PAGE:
Correlates of HIV Antiretroviral Adherence in Persons with Serious Mental Illness

Published in: AIDS Care, v. 16, no. 4, Apr. 2004, p. 501-506

Posted on RAND.org on January 01, 2004

by Glenn Wagner, David E. Kanouse, Paul Koegel, Greer Sullivan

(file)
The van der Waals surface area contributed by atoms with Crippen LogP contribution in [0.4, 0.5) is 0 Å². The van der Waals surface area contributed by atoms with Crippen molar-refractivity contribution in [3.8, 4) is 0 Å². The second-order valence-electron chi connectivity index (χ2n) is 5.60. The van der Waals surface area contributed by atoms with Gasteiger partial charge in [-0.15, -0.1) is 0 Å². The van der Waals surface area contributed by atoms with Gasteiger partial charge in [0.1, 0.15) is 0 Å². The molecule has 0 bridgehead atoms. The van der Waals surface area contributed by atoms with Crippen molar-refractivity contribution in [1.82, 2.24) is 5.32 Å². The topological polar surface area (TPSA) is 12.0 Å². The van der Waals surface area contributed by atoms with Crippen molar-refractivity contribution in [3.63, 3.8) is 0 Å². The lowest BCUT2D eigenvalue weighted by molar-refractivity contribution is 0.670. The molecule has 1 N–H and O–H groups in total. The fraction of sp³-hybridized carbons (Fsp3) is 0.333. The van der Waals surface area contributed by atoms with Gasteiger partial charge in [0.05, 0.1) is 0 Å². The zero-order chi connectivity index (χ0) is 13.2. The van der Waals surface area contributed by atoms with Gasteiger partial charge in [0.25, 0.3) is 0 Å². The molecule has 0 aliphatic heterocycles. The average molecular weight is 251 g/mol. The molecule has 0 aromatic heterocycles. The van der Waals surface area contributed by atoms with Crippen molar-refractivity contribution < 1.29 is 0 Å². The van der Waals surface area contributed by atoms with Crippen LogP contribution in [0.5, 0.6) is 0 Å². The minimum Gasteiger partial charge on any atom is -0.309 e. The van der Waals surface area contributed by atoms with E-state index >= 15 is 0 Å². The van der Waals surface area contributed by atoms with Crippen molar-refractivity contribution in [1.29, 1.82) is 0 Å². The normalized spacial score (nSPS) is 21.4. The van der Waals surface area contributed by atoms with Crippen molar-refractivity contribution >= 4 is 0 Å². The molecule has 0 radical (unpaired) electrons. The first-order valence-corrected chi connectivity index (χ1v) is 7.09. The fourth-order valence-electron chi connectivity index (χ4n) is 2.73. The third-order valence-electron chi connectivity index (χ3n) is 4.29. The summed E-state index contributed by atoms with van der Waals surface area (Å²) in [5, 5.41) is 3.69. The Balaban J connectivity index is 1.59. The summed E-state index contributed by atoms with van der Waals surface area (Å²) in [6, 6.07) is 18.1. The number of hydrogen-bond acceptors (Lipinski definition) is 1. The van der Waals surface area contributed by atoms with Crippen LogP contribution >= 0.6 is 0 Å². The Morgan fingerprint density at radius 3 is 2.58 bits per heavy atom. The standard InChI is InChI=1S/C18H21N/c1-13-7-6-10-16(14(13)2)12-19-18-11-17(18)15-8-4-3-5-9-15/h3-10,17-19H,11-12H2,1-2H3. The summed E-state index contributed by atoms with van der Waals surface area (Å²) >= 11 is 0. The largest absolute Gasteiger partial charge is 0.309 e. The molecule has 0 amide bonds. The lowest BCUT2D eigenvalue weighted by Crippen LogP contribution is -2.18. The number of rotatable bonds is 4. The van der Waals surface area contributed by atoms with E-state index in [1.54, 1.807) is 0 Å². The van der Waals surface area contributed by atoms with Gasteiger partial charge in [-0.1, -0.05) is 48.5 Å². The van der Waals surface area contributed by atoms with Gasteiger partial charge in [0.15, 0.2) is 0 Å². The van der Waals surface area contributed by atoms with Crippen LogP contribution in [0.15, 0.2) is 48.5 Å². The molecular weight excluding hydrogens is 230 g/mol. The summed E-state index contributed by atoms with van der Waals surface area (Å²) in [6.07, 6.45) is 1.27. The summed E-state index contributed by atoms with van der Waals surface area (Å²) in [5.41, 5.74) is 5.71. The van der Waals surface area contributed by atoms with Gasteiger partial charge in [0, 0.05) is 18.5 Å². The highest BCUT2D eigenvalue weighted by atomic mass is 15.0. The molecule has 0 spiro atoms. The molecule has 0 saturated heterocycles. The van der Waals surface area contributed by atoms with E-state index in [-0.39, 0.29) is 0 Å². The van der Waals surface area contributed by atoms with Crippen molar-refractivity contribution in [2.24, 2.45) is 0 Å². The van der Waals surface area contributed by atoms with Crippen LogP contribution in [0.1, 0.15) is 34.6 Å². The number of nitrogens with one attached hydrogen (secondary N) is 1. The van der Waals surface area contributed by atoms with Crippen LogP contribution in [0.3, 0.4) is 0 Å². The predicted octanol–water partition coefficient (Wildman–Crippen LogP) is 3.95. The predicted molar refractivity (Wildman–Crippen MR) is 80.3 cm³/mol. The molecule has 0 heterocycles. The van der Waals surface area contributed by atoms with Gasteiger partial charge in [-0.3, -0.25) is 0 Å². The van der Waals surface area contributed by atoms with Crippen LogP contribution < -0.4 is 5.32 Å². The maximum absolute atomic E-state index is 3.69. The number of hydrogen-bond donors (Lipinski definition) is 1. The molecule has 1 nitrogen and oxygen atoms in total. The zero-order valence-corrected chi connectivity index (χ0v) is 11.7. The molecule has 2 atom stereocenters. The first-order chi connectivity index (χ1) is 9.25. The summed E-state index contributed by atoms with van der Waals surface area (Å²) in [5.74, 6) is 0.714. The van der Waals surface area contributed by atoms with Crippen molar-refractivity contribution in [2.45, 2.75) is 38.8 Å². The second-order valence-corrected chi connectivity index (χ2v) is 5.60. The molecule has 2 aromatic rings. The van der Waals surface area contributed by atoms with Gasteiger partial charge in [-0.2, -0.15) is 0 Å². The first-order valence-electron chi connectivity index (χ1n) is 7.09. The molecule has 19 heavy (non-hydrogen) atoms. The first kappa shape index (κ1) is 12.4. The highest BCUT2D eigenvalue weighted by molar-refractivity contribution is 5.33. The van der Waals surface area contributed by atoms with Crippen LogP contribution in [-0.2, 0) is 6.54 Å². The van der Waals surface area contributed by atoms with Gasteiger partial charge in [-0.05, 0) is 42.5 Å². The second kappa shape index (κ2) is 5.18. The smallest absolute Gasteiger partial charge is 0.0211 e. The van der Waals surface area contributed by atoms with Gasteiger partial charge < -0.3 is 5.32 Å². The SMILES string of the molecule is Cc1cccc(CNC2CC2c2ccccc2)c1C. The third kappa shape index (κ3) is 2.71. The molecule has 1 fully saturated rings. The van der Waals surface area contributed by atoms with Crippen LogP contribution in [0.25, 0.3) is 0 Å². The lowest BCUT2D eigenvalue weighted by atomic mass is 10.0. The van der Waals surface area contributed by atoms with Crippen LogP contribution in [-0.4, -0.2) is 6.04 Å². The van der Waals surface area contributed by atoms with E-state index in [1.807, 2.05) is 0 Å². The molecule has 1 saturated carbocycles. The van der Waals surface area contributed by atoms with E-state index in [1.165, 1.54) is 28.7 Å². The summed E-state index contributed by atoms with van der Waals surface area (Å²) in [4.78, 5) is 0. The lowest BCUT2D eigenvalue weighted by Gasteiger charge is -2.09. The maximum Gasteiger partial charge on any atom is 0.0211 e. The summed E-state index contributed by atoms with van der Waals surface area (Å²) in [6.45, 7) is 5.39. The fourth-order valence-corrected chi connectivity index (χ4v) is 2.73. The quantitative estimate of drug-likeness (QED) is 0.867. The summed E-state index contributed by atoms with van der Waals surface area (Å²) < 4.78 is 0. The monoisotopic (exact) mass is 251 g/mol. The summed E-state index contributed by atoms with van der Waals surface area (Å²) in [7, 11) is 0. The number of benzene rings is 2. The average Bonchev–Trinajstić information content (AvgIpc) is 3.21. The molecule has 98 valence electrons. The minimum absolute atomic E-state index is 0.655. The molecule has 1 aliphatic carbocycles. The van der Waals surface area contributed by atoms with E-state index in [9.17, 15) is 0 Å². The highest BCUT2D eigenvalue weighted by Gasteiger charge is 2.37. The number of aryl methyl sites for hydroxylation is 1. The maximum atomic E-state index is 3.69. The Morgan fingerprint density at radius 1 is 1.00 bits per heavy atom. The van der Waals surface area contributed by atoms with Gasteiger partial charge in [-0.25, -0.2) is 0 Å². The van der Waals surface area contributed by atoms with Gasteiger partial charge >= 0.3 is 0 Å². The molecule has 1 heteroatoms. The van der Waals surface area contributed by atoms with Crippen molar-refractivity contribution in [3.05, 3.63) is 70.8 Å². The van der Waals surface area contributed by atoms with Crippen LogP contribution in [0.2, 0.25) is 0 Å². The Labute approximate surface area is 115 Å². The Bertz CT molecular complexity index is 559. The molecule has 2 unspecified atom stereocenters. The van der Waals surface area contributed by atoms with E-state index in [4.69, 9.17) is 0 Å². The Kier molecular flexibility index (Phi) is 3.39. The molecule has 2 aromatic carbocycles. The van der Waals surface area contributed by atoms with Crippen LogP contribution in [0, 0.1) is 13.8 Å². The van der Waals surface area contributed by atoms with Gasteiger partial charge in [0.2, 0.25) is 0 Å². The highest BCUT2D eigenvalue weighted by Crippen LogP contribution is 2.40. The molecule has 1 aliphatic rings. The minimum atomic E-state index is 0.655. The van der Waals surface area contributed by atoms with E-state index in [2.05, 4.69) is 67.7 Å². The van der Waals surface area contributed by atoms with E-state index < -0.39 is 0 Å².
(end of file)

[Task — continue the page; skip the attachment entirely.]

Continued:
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Although several studies have examined the relationship between symptoms of depression or psychological distress and medication adherence, this is the first published study of HIV antiretroviral adherence and its correlates among persons diagnosed with serious mental illness. Forty-five of 47 (96%) participants completed a two-week study in which their adherence to antiretroviral medication was measured using electronic monitoring caps. Mean adherence (proportion of prescribed doses taken) was 66% (SD=34). There were several correlates (p<0.05) of adherence among background and medical characteristics, physical symptoms and side effects, cognitive and psychosocial functioning, and treatment-related attitudes and beliefs. However, in a forward stepwise regression, attendance at recent clinical appointments was the sole predictor that entered the model--accounting for 49% of the variance in adherence. Using attendance at recent clinic appointments as the criterion, adherence readiness (90+% adherence to antiretrovirals) was correctly determined for 72% of the sample. Although not sufficient to serve as the basis for treatment decision making, review of appointment-keeping records may provide clinicians with a simple, cost-effective method for predicting adherence to ongoing treatment, as well as for evaluating adherence readiness to inform the decision of whether to prescribe or defer treatment.

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